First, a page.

After decades of misuse and overuse, the role of solitary confinement in United States jails and prisons is now being addressed. In recent years, this practice—also known as restrictive housing or segregation—has been the subject of increased scrutiny from researchers, advocates, policymakers, media, and the government agencies responsible for people who are incarcerated. Against this backdrop, and in light of growing evidence that restrictive housing may harm people without improving safety in facilities, a number of departments of corrections are taking steps to reduce their reliance on this type of housing. In 2015, Vera launched the Safe Alternatives to Segregation (SAS) Initiative, with funding from the U.S. Department of Justice’s Bureau of Justice Assistance. Through this initiative, Vera partnered with five corrections agencies on the local and state level to assess their policies and practices, analyze related outcomes, and provide recommendations for safely reducing the use of restrictive housing in their jails or prisons. Vera’s reports to these five partners are presented here.
The number of people in segregation ranged from 3 to 14 percent in the lowest to highest jurisdictions. As in other parts of the justice system, restrictive housing affects disproportionate numbers of young people, people living with mental illness, and people of color; however, change is possible.
- Vera partnered with five departments of corrections to assess their use of restrictive housing and develop recommendations.
- The practice can result in physical and psychological damage whose negative repercussions can persist well after release, making the transition to life in a prison’s general population or in the community considerably more difficult.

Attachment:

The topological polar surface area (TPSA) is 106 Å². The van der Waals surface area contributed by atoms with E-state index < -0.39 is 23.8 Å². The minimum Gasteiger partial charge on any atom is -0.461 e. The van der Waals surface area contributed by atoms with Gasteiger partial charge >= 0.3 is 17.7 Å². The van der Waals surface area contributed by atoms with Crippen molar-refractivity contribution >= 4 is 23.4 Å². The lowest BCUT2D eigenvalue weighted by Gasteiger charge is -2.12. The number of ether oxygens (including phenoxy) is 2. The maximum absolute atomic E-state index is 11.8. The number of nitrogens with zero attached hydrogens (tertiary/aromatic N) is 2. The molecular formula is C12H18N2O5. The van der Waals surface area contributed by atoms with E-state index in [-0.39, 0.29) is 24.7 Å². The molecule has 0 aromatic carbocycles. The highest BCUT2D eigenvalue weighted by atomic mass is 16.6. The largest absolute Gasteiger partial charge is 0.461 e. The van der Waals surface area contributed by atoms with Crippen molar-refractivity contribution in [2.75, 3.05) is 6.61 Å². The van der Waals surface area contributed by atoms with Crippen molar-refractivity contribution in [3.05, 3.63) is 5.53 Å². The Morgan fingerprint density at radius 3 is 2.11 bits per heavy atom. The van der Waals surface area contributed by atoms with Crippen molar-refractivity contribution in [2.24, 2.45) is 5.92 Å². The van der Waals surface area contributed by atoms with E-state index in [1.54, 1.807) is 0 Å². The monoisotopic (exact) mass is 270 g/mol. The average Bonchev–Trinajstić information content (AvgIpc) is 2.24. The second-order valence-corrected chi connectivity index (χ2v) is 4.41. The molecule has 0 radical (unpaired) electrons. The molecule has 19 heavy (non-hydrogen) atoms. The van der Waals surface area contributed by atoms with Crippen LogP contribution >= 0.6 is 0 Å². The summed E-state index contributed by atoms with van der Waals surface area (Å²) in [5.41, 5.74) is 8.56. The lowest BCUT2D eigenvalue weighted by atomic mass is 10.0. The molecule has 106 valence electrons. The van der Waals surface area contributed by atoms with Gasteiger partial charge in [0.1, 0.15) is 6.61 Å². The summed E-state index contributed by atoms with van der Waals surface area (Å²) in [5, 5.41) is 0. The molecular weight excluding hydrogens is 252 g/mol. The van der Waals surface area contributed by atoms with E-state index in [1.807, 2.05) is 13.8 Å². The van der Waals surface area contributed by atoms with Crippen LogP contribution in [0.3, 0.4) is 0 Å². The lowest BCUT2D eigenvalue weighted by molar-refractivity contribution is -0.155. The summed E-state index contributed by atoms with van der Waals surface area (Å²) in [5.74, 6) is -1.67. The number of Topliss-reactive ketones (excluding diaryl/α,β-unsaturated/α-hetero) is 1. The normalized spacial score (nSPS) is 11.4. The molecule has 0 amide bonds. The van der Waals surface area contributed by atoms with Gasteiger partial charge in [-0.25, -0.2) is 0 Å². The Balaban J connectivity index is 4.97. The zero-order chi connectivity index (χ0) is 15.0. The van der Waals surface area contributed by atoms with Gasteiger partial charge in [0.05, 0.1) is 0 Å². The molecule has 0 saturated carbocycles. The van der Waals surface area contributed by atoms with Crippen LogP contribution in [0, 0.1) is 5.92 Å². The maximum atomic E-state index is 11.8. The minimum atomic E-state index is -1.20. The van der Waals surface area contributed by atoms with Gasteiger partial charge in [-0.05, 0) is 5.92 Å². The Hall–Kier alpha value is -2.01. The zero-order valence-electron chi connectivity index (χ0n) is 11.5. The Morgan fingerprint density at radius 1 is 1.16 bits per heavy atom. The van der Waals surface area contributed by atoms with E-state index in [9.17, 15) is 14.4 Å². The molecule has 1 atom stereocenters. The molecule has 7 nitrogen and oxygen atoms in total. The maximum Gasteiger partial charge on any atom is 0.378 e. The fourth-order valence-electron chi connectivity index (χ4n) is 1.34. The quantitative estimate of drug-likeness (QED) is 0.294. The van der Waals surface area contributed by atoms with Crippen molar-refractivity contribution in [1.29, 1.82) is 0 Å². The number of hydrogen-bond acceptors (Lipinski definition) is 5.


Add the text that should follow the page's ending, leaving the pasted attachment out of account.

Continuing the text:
- Jurisdictions must pursue system-level strategies to foster people’s well-being and positive behavior in their facilities’ general population and ultimately reduce their use of restrictive housing.
- Conditions in restrictive housing units were marked by isolation and sensory deprivation.
- Low-level nonviolent offenses were among the most common infractions to result in disciplinary segregation sanctions.
- Changes to policy and practice should focus on reducing the number of people entering restrictive housing, decreasing the time they spend there, and improving the conditions that they are held in to be the least restrictive possible.
Click on the links below to view the findings and recommendations reports to the five jurisdictions - Nebraska, North Carolina, Oregon, New York City, and Middlesex County, NJ.